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Floriculture Horticulture CD

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Presentation on theme: "Floriculture Horticulture CD"— Presentation transcript:

1 Floriculture Horticulture CD
Unit B2-2 Floriculture Horticulture CD

2 Problem Area 2 Floral Design

3 Caring for Fresh Flowers and Foliage
Lesson 2 Caring for Fresh Flowers and Foliage

4 Interest Approach Here is a package of flowers I purchased from a florist. Inside is a packet of preservative. What do you think the preservative is made out of? Why do the flowers need it? Notice that some of my flowers are not looking so healthy. What do you think is the cause of their deterioration? Go to a local florist or grocery store and purchase a bunch of flowers that have been there awhile. Ask if you can get them at a discount since they are old. Be sure to get a floral preservative packet if you don’t already have one.

5 Student Objectives 1. Explain the basic requirements of cut flowers.
2. Understand the causes of deterioration and death of flowers. 3. Describe the steps of effective conditioning of flowers and foliage. 4. Explain the importance of using floral preservatives. 5. Learn about commercial packing and shipping.

6 Vocabulary Acidic Alkaline Bent necks Conditioning Ethylene inhibitors
Graded Hard water Hardened Photosynthesize Precooled Respiration Salinity Senescence Soft water Stem blockage Transpiration Turgid

7 When a Flower Is Cut, What Are Its Needs?
Even though flowers have been removed from a plant, it still photosynthesizes - produces food from sunlight There are certain requirements that are needed by the flowers in order to survive: water, food/sugar, healthy environment and sanitation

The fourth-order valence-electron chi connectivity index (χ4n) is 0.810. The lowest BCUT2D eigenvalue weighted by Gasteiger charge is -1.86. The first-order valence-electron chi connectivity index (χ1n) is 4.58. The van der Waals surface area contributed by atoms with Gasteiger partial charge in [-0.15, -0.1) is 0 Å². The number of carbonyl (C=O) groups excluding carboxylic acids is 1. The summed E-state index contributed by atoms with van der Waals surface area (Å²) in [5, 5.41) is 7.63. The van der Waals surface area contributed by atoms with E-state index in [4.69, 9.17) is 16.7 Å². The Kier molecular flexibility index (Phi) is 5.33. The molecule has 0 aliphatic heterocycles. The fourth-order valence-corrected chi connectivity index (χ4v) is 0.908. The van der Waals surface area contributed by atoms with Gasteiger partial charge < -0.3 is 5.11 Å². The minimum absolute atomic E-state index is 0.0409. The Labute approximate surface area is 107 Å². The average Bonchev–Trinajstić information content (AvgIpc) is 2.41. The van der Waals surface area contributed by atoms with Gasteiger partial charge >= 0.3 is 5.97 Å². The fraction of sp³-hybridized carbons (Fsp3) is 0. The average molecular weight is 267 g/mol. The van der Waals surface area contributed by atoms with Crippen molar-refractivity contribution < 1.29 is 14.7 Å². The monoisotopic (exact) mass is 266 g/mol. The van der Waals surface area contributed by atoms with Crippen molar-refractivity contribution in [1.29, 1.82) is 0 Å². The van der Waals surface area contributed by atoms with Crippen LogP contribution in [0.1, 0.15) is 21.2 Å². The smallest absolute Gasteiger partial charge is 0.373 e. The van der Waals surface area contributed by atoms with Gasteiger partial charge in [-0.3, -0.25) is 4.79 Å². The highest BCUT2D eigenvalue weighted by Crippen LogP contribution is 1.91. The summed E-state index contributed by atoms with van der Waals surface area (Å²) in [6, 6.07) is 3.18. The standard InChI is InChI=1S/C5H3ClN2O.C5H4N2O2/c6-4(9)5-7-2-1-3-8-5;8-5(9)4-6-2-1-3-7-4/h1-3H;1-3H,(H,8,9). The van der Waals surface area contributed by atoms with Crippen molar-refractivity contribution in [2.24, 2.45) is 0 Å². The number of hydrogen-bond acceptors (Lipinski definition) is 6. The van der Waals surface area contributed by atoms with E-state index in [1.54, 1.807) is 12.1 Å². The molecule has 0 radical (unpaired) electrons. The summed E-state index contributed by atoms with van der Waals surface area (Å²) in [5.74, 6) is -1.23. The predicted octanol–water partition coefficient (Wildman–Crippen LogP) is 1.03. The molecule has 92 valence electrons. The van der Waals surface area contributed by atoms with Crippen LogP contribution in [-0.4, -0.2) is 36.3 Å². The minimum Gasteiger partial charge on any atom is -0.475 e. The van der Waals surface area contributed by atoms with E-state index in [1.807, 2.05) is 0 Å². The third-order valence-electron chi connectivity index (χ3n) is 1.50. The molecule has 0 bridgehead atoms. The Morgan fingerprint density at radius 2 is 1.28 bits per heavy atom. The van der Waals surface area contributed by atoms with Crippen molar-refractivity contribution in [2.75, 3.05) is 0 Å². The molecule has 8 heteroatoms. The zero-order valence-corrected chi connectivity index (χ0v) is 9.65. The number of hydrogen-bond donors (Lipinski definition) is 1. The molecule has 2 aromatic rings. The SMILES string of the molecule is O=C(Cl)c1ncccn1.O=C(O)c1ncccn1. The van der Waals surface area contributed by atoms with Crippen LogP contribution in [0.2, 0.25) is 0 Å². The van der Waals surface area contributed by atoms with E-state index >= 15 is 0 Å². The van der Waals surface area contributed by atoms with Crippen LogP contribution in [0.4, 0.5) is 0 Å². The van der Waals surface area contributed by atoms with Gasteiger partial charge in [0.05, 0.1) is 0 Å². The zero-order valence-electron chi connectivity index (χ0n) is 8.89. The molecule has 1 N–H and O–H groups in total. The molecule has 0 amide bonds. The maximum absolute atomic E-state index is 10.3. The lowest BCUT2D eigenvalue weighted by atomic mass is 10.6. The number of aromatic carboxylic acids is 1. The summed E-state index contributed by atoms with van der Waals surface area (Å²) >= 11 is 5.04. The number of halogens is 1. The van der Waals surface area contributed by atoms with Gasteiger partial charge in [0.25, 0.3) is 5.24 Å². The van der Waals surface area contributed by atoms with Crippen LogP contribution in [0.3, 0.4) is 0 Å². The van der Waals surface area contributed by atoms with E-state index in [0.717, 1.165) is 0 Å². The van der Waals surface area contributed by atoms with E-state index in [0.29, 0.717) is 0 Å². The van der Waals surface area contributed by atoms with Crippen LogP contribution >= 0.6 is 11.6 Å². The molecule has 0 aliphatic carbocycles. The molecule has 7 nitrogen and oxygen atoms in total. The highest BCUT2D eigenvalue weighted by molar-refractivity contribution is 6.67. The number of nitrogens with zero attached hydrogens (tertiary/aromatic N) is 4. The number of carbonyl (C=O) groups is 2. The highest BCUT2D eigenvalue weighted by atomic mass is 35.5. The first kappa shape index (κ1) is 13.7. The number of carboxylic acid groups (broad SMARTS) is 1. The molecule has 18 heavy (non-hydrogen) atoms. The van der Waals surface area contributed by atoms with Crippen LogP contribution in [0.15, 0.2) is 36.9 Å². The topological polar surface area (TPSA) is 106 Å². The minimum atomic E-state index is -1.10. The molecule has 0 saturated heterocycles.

8 High quality water A flower is 90% water. When a plant has enough water it is said to be turgid. As flowers photosynthesize, they need water Flowers like acidic water (pH below 7). This allows for better water uptake. Perform a pH test to determine if the water is acidic or basic (pH above 7) Ph is the amount of hydrogen ions or hydroxide ions in the water Preservatives make the water more acidic

9 Salinity is the measurement of the total dissolved salts in water
Water is classified as either hard water (which contains a high level of minerals), or soft water (which has been treated to lower mineral levels) Hardness effects the pH Salinity is the measurement of the total dissolved salts in water Salt clogs the xylem of the stem preventing water movement Causes wilting and weakening of stem Must be less than 200 ppm

10 Food and sugar Healthy environment
Cut flowers are in need of sucrose and dextrose (glucose) The flower gets these from the stored sugar it has and from the provided preservatives Healthy environment Flowers need an environment free of ethylene gases, which causes deterioration of flowers Fruit should not be stored in a cooler because they give off ethylene gas

11 Conditioning (the process of treating flowers in order to extend their life) occurs when the flowers and foliage arrive at the design site Warm water should be used - between 100 to 1100F; Better for uptake Recut stems and remove lower foliage Leave flowers out at room temperature for 2-3 hours; Again it is better for water/food uptake Once the flowers are hardened off (full of water after conditioning), they can be put into a cooler of F Coolers provide better humidity control than regular refrigerators